The chief challenges the Melbourne Space Program (MSP) has faced in our quest to launch a satellite concern all the legal and regulatory obstacles that are involved in the process.

As Blake Fuller, the Engineering Manager of the MSP said: “Australia’s framework for space infrastructure is severely limited and we have had huge issues, such as gaining our telecommunication license, legal contract with the launch provider, dealing with insurance bodies, technical requirements and general guidance from industry experts.”

Lots to deal with!

It’s especially difficult since Australia doesn’t have a national space agency. Space startups in the USA can be assisted in these matters by NASA, but we have had to personally make the arrangements and form the relevant partnerships.

Another issue that’s unique to us in Australia is the fact that the space legislation hasn’t been amended since 1998 (the Space Activities Act 1998). This legislation was made way before the current surge in startups in the space industry.

“The legislation works well for big companies, but presents many problems for smaller enterprises,” says MSP’s Regulatory Manager, Anna Bohacova.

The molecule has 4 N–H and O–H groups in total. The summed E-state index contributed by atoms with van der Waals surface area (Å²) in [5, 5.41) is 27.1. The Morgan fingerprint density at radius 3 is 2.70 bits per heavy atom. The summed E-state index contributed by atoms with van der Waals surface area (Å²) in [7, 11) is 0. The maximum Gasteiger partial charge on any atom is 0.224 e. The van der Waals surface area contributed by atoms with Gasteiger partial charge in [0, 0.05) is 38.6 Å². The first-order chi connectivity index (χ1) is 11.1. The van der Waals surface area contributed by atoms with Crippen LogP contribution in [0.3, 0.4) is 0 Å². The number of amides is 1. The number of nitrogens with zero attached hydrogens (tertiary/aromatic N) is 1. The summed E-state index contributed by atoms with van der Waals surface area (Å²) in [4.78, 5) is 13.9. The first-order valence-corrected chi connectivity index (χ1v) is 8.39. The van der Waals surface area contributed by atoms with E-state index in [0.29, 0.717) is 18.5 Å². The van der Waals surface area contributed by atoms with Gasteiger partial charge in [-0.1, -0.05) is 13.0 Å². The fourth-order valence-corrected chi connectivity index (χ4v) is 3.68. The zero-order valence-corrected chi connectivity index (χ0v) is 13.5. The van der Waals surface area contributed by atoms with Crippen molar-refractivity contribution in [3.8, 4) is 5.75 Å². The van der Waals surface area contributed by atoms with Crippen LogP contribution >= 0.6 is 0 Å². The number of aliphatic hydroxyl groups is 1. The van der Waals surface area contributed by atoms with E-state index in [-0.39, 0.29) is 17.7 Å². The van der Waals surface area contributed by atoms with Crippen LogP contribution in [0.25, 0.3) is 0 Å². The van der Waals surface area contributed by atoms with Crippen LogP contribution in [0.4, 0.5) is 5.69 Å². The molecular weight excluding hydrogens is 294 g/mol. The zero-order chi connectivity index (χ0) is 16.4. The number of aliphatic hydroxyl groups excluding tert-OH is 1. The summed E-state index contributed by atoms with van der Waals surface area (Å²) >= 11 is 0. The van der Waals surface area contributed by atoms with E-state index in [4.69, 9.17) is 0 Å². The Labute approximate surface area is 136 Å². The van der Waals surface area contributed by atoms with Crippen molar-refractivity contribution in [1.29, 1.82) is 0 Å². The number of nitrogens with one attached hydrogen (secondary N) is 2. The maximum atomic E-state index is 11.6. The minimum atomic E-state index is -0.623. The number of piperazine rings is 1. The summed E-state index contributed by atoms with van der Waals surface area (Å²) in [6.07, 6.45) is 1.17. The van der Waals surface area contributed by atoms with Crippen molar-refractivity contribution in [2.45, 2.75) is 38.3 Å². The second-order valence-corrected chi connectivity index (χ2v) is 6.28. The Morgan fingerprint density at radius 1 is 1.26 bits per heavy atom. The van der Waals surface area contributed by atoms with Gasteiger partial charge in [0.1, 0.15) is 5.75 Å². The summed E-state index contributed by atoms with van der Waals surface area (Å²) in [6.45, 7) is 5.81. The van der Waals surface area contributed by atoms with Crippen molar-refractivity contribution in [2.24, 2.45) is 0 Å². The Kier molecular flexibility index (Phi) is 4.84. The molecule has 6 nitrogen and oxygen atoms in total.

This is illustrated by the fact that the Act requires a company to get insurance to cover the liability of up to $750 million before launching; which is difficult for small companies and startups to attain.

Those seeking to build and launch satellites in Australia would also be disappointed to see the lack of relevant facilities available. There’s currently only one test facility in Australia, which is located in Canberra, that can simulate the environment of space to see how CubeSats cope. Australia also has no sites to launch commercial rockets; so, we had to organise a launch from the USA.

The space simulator in the Advanced Instrumentation Technology Centre. The only one of its kind in Australia!

Wombat XL in Advanced Instrumentation and Technology Centre. Credit: Australian National University

With the fact that we’re a group of young people trying to launch a satellite in a non-space country, we have also encountered some road-blocking scepticism.

According to Andrew Wetherell the MSP’s Acting Director, we “ have had potential sponsors laugh at the idea of Australian students designing and launching their own satellite, saying they would be surprised if it got 20m off the ground.”

It is this scepticism towards our project and team that can make it difficult to find backers who are willing to invest and believe in us.  

“It becomes a trade to separate the noise and figure out who really will support you,” Andrew says.

 

 

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MSP Volunteers

 

And MSP will continue to figure out solutions to these challenges until we successfully launch the ACRUX-1!

 

COMPILED AND WRITTEN BY: MARKOS HASIOTIS


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